What do chicken pox, the common cold, the flu, and AIDS have in common? They’re all diseases caused by viruses, tiny microorganisms that can pass from person to person. It’s no wonder that when most people think about viruses, finding ways to steer clear of viruses is what’s on people’s minds. Not everyone runs from the tiny disease carriers, though. In Cambridge, Massachusetts, scientists have discovered that some viruses can be helpful in an unusual way. They are putting viruses to work, teaching them to build some of the world’s smallest rechargeable batteries. Viruses and batteries may seem like an unusual pair, but they’re not so strange for engineer Angela Belcher, who first came up with the idea. At the Massachusetts Institute of Technology (MIT) in Cambridge, she and her collaborators bring together different areas of science in new ways. In the case of the virus-built batteries, the scientists combine what they know about biology (the study of living things), technology and production techniques. Belcher’s team includes Paula Hammond, who helps put together the tiny batteries, and Yet-Ming Chiang, an expert on how to store energy in the form of a battery. “We’re working on things we traditionally don’t associate with nature,” says Hammond. Many batteries are already pretty small. You can hold A, C and D batteries in your hand and the coin-like batteries that power watches are often smaller than a penny. However, every year, new electronic devices like personal music players or cell phones get smaller than the year before. As these devices shrink, ordinary batteries won’t be small enough to fit inside. The ideal battery will store a lot of energy in a small package. Right now, Belcher’s model battery, a metallic disk completely built by viruses, looks like a regular watch battery. But inside, its components are very small—so tiny you can only see them with a powerful microscope. How small are these battery parts? To get some idea of the size, pluck one hair from your head (unless that seems too painful). Place your hair on a piece of white paper and try to see how wide your hair is—pretty thin, right? Although the width of each person’s hair is a bit different, you could probably fit about 10 of these virus-built battery parts, side to side, across one hair. These microbatteries (“micro” means very small) may change the way we look at viruses. Slimy liquids that pack a punch The word “virus” comes from a Latin word that means “poison” or “slimy liquid.” Each virus has a name, and the virus used by Belcher and her team is called M13. To humans, the M13 virus is actually harmless. The virus only infects bacteria. Under a powerful microscope, the M13 virus looks like a thread. A virus usually has two main parts: a shell and genetic material, molecules called nucleic acid, inside the shell. You can think of nucleic acid (which can be DNA or RNA, depending on the virus) as a recipe that tells the virus what to do. Every living cell has a recipe inside—the genetic material inside you, for example, tells your cells how to keep you alive and functioning. A virus is like a switch. When a virus is by itself, it cannot do anything—it is switched off. Its genetic recipe sits quietly. The virus cannot reproduce, spread or do any harm. A virus becomes harmful only when it gets inside the cell of a living organism—at this moment it switches “on.” For example, if you look at the chicken pox virus under a microscope, it can’t hurt you. But if the virus finds its way into your body, look out—and try not to scratch.When a virus attacks a cell, the virus injects its genetic material inside. The viral genetic material takes over the cell, pushing aside the instructions from the cell’s own genetic material. Instead of doing its normal functions, the cell starts to make copies of the virus. In other words, the virus cannot reproduce itself, but it can turn a living cell into a virus-making factory. These new virus particles can break out of the cell and go on to attack other cells. Those cells may make more virus particles. An infection is born. Viruses only function inside another cell, so are viruses alive? Scientists have debated this question for decades, and your answer depends on how you define “alive.” On one hand, you might say that something is alive because it has genetic material. Human beings and animals, for example, have genetic material. Rocks do not. On the other hand, if you say that something is alive only if it is able to reproduce and store energy, then viruses are not alive because they need hosts. They’re on the line between living and nonliving things in the world—more like zombies than living organisms! Changing the recipe Remember that when a virus invades a cell, it forces the cell to start making new virus particles. At MIT, the scientists are turning that relationship on its head. Belcher and her team are able to go inside the virus and change its genetic recipe. With these changes, the scientists turn the tiny foe into a useful friend. Instead of attacking other cells, the altered virus does something no natural virus would do: It starts to collect little bits of metal on its shell. Soon the virus is covered by a tiny suit of armor. Underneath the metal, the virus is still there. Belcher likens the virus to a scaffolding—the support structure you might see outside a building that is under construction. The virus provides the structure, giving form to the metal parts while the parts are being put together.“The virus remains intact, but is completely covered,” Belcher says. This metal structure plays an important part in the battery. After the battery charges and discharges, she says, the virus itself may break down, but the metal structure will remain. A battery is made of three main parts: two electrodes and an electrolyte. Electrodes are pieces of metal with electric charges, and an electrolyte is a material between them. You might think of a battery as a peanut butter sandwich, where the metal electrodes are like the bread and the peanut butter is the electrolyte. (For more information, see What is a Battery? below.) The metal collected by the virus can be used as an electrode. In 2006, the team built only one electrode, but their research has advanced quickly since then. “We have the materials where we can make the full microbattery now as well,” Belcher says. Last year, together with Hammond and Chiang, she showed how the virus-built electrodes can be produced quickly and cheaply, without toxic chemicals. And earlier this year, with another team of engineers, she helped design the other electrode. When Belcher’s team tested the new, complete battery in the laboratory, it performed as well as other rechargeable batteries. The microbatteries could be used to power a wide variety of tiny electronic devices. “Because [the batteries] are very small, they can be implemented into anything that involves microfabrication,” says Hammond. In addition to the ever-shrinking world of electronics, the batteries may also play a role in the search for alternative energy sources. One reason we don’t see more electric vehicles on the road is that they require many heavy batteries to operate. If Belcher, Hammond and Chiang’s work is any indication, then lighter, more efficient batteries aren’t too far away. Just think—the batteries in your car may one day be built with help from a virus!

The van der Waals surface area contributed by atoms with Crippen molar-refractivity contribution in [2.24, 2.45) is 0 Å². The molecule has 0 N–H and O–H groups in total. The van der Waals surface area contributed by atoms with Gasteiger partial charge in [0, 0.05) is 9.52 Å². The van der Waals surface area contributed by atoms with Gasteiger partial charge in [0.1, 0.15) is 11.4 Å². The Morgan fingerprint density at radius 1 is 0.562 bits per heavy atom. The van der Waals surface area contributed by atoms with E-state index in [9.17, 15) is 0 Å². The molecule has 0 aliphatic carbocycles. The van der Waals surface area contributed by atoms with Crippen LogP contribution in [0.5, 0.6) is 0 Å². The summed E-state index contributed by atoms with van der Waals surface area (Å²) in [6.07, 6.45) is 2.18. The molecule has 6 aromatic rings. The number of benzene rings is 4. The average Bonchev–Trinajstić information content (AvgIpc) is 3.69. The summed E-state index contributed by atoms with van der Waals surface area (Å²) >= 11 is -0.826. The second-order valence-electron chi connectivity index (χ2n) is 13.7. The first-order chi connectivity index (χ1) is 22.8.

Batteries built by Viruses
Batteries built by Viruses








Designed and Powered by HBJamaica.com™